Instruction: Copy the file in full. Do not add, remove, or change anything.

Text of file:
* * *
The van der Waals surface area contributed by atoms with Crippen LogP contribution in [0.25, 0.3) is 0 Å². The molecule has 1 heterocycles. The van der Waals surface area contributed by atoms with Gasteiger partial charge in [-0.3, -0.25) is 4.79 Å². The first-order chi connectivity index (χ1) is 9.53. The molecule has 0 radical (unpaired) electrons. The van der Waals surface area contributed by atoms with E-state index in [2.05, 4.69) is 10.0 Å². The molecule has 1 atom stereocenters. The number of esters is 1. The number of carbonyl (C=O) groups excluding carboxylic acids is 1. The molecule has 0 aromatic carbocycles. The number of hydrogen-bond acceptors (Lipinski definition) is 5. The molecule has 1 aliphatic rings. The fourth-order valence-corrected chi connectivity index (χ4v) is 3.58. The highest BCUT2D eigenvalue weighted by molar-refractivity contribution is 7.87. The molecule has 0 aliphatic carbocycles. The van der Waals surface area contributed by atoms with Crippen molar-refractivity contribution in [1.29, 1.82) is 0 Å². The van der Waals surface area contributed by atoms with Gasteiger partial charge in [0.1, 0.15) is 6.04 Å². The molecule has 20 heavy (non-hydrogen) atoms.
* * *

The van der Waals surface area contributed by atoms with Crippen LogP contribution in [0.25, 0.3) is 0 Å². The molecule has 1 heterocycles. The van der Waals surface area contributed by atoms with Gasteiger partial charge in [-0.3, -0.25) is 4.79 Å². The first-order chi connectivity index (χ1) is 9.53. The molecule has 0 radical (unpaired) electrons. The van der Waals surface area contributed by atoms with E-state index in [2.05, 4.69) is 10.0 Å². The molecule has 1 atom stereocenters. The number of esters is 1. The number of carbonyl (C=O) groups excluding carboxylic acids is 1. The molecule has 0 aromatic carbocycles. The number of hydrogen-bond acceptors (Lipinski definition) is 5. The molecule has 1 aliphatic rings. The fourth-order valence-corrected chi connectivity index (χ4v) is 3.58. The highest BCUT2D eigenvalue weighted by molar-refractivity contribution is 7.87. The molecule has 0 aliphatic carbocycles. The van der Waals surface area contributed by atoms with Crippen molar-refractivity contribution in [1.29, 1.82) is 0 Å². The van der Waals surface area contributed by atoms with Gasteiger partial charge in [0.1, 0.15) is 6.04 Å². The molecule has 20 heavy (non-hydrogen) atoms.